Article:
The problem of predatory journals

The number of illegitimate journals is exploding — and they could hurt your career. Here’s how to avoid falling prey.

Roughly 12 times a day, Kurt Albertine, PhD, deletes emails from suspicious journals inviting him to submit articles. The invitations are from predatory journals: Publications that charge authors steep fees for publishing, use deceptive solicitation tactics, and sidestep or shortcut the peer-review process. Some of the emails are obviously bogus — Albertine, editor-in-chief of The Anatomical Record, says they occasionally bear the grammatical errors of phishing scams — but others are more convincing. One of Albertine’s colleagues, a renowned and well-published physician at the University of Utah School of Medicine, where Albertine is a pediatrics professor, recently shared his fear that he had inadvertently submitted a manuscript to a predatory journal.

The frightening lesson: If an experienced professor can fall prey, anyone can.

“It’s getting harder to distinguish a legitimate journal from a predatory journal that isn’t peer reviewed,” says Ross McKinney, MD, AAMC chief scientific officer. “They have professional looking websites and people on their editorial board who look legitimate.” Yet in some cases, members are assigned to editorial boards without their consent, and authors frequently learn about fees — which can range from $1,000 to $10,000 — only after their paper has been accepted.

The International Committee of Medical Journal Editors published an editorial on the issue in 2017. It damningly described the problem: “These journals accept and publish almost all submissions, are not transparent about article processing (or publication) fees, often mimic the names and formats of legitimate journals to mislead authors and readers, and may collect fees but never publish the accepted work. In short, they subvert the peer-review publication system for the sole purpose of making money.”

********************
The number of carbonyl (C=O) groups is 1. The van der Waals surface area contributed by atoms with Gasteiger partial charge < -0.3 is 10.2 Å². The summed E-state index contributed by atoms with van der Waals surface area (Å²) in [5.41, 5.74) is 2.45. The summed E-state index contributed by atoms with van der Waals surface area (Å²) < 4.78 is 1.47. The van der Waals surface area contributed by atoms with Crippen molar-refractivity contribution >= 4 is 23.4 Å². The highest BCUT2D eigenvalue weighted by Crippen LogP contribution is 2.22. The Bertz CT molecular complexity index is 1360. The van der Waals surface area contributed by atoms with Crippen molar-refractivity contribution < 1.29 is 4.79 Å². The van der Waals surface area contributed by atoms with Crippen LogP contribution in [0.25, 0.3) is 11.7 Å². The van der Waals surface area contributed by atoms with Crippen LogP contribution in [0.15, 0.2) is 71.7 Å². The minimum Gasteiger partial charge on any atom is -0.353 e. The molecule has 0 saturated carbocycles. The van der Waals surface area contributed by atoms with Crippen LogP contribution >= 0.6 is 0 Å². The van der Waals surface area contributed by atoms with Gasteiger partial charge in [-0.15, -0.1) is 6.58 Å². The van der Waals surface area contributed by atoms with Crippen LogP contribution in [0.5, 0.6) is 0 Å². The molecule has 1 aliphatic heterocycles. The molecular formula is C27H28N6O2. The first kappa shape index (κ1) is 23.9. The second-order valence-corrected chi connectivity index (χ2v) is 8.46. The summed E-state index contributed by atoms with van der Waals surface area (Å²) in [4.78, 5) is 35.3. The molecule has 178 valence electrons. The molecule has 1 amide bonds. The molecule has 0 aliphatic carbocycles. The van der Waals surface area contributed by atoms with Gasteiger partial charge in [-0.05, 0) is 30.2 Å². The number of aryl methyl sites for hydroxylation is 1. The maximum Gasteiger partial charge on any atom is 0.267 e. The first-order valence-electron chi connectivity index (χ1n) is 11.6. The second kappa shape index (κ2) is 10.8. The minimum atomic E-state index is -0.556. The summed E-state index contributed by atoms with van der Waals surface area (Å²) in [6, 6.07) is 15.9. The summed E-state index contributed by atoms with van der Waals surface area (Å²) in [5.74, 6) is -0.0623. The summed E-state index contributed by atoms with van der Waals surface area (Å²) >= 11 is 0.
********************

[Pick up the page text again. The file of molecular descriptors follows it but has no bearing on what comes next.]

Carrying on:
What's more, concerns are only growing. The AAMC’s Academic Medicine published an article on the topic in December 2018, noting “the explosion in the number of predatory journals and publishers that deceive and prey on naive academic authors.”

And on April 3, 2019, the Federal Trade Commission won a $50 million court judgment against one publisher based on charges that it misled academics, hid steep publication fees, and refused to allow authors to withdraw articles, making it impossible to submit those studies to reputable publications.

So just how big is the problem?

“It’s enormous,” says Albertine. “Out-of-control enormous.”

How we got here

The term “predatory journals” was coined less than a decade ago by then-University of Colorado librarian Jeffrey Beall, who has worked extensively to track suspicious journals. In the years since, such publications have steadily increased, in part because of the growth in open-access journals.

The upside of open access: Readers can obtain articles without a subscription or fee, which makes sharing information easier, particularly in the developing world. But without subscriptions, publishers need another revenue stream, which is one reason many open-access journals charge authors to publish their work.